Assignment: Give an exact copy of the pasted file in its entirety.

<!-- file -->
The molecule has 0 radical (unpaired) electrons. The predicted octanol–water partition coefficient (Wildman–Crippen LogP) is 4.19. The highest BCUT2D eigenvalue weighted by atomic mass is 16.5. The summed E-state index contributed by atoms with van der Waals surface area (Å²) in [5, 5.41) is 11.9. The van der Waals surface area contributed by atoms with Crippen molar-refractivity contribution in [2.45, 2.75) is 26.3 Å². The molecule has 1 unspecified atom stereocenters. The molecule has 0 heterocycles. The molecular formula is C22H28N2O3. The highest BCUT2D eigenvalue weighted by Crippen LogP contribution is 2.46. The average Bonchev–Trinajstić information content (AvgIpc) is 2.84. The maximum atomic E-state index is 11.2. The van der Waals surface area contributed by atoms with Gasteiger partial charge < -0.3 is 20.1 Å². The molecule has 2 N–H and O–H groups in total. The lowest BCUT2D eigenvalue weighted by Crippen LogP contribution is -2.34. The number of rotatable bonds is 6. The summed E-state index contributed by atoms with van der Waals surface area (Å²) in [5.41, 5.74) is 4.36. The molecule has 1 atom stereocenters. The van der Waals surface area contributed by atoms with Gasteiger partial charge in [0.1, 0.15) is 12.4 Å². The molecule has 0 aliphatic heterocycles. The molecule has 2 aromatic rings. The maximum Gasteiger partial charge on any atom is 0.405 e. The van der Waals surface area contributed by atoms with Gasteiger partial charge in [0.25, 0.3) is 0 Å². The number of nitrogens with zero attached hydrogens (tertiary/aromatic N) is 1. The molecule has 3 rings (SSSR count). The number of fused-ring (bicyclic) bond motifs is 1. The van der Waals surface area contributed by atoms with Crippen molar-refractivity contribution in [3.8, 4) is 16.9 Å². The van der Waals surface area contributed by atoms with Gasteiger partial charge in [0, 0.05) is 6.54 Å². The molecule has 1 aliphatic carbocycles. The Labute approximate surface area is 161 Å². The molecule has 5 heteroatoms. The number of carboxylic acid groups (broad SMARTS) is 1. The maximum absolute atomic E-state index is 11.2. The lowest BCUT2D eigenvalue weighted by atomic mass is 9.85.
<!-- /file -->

The molecule has 0 radical (unpaired) electrons. The predicted octanol–water partition coefficient (Wildman–Crippen LogP) is 4.19. The highest BCUT2D eigenvalue weighted by atomic mass is 16.5. The summed E-state index contributed by atoms with van der Waals surface area (Å²) in [5, 5.41) is 11.9. The van der Waals surface area contributed by atoms with Crippen molar-refractivity contribution in [2.45, 2.75) is 26.3 Å². The molecule has 1 unspecified atom stereocenters. The molecule has 0 heterocycles. The molecular formula is C22H28N2O3. The highest BCUT2D eigenvalue weighted by Crippen LogP contribution is 2.46. The average Bonchev–Trinajstić information content (AvgIpc) is 2.84. The maximum atomic E-state index is 11.2. The van der Waals surface area contributed by atoms with Gasteiger partial charge < -0.3 is 20.1 Å². The molecule has 2 N–H and O–H groups in total. The lowest BCUT2D eigenvalue weighted by Crippen LogP contribution is -2.34. The number of rotatable bonds is 6. The summed E-state index contributed by atoms with van der Waals surface area (Å²) in [5.41, 5.74) is 4.36. The molecule has 1 atom stereocenters. The van der Waals surface area contributed by atoms with Gasteiger partial charge in [0.1, 0.15) is 12.4 Å². The molecule has 0 aliphatic heterocycles. The molecule has 2 aromatic rings. The maximum Gasteiger partial charge on any atom is 0.405 e. The van der Waals surface area contributed by atoms with Gasteiger partial charge in [0.25, 0.3) is 0 Å². The number of nitrogens with zero attached hydrogens (tertiary/aromatic N) is 1. The molecule has 3 rings (SSSR count). The number of fused-ring (bicyclic) bond motifs is 1. The van der Waals surface area contributed by atoms with Crippen molar-refractivity contribution in [3.8, 4) is 16.9 Å². The van der Waals surface area contributed by atoms with Gasteiger partial charge in [0, 0.05) is 6.54 Å². The molecule has 1 aliphatic carbocycles. The Labute approximate surface area is 161 Å². The molecule has 5 heteroatoms. The number of carboxylic acid groups (broad SMARTS) is 1. The maximum absolute atomic E-state index is 11.2. The lowest BCUT2D eigenvalue weighted by atomic mass is 9.85.